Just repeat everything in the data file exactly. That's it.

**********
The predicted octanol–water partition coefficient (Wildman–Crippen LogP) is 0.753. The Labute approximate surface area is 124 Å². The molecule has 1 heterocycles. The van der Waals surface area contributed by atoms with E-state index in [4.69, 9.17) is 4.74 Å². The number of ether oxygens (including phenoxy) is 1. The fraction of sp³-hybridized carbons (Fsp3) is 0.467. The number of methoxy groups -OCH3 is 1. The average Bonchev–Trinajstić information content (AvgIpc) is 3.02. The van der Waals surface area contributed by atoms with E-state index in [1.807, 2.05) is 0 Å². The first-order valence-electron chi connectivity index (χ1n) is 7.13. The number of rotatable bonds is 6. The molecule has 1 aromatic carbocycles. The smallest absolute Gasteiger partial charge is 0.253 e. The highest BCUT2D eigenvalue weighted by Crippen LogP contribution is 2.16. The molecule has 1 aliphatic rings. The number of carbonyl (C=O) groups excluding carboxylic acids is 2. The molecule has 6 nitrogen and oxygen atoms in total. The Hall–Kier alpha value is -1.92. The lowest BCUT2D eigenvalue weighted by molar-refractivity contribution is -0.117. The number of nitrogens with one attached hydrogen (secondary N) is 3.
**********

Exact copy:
The predicted octanol–water partition coefficient (Wildman–Crippen LogP) is 0.753. The Labute approximate surface area is 124 Å². The molecule has 1 heterocycles. The van der Waals surface area contributed by atoms with E-state index in [4.69, 9.17) is 4.74 Å². The number of ether oxygens (including phenoxy) is 1. The fraction of sp³-hybridized carbons (Fsp3) is 0.467. The number of methoxy groups -OCH3 is 1. The average Bonchev–Trinajstić information content (AvgIpc) is 3.02. The van der Waals surface area contributed by atoms with E-state index in [1.807, 2.05) is 0 Å². The first-order valence-electron chi connectivity index (χ1n) is 7.13. The number of rotatable bonds is 6. The molecule has 1 aromatic carbocycles. The smallest absolute Gasteiger partial charge is 0.253 e. The highest BCUT2D eigenvalue weighted by Crippen LogP contribution is 2.16. The molecule has 1 aliphatic rings. The number of carbonyl (C=O) groups excluding carboxylic acids is 2. The molecule has 6 nitrogen and oxygen atoms in total. The Hall–Kier alpha value is -1.92. The lowest BCUT2D eigenvalue weighted by molar-refractivity contribution is -0.117. The number of nitrogens with one attached hydrogen (secondary N) is 3.